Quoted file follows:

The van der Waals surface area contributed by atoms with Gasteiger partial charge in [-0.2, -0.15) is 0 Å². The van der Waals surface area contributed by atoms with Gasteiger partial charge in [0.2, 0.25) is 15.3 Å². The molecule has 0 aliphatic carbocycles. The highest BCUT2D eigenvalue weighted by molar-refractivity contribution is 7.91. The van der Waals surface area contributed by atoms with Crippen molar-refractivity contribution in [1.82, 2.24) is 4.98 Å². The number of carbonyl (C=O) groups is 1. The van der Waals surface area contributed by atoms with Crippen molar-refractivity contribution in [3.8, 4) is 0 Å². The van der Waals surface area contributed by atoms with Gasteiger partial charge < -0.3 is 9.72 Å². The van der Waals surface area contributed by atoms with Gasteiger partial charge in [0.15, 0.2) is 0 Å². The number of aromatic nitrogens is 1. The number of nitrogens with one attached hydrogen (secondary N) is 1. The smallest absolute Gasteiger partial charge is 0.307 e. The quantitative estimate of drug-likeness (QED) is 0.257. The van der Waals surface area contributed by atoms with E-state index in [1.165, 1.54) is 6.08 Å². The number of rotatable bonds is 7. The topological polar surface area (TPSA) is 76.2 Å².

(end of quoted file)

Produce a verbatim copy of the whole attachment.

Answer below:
The van der Waals surface area contributed by atoms with Gasteiger partial charge in [-0.2, -0.15) is 0 Å². The van der Waals surface area contributed by atoms with Gasteiger partial charge in [0.2, 0.25) is 15.3 Å². The molecule has 0 aliphatic carbocycles. The highest BCUT2D eigenvalue weighted by molar-refractivity contribution is 7.91. The van der Waals surface area contributed by atoms with Crippen molar-refractivity contribution in [1.82, 2.24) is 4.98 Å². The number of carbonyl (C=O) groups is 1. The van der Waals surface area contributed by atoms with Crippen molar-refractivity contribution in [3.8, 4) is 0 Å². The van der Waals surface area contributed by atoms with Gasteiger partial charge < -0.3 is 9.72 Å². The van der Waals surface area contributed by atoms with Gasteiger partial charge in [0.15, 0.2) is 0 Å². The number of aromatic nitrogens is 1. The number of nitrogens with one attached hydrogen (secondary N) is 1. The smallest absolute Gasteiger partial charge is 0.307 e. The quantitative estimate of drug-likeness (QED) is 0.257. The van der Waals surface area contributed by atoms with E-state index in [1.165, 1.54) is 6.08 Å². The number of rotatable bonds is 7. The topological polar surface area (TPSA) is 76.2 Å².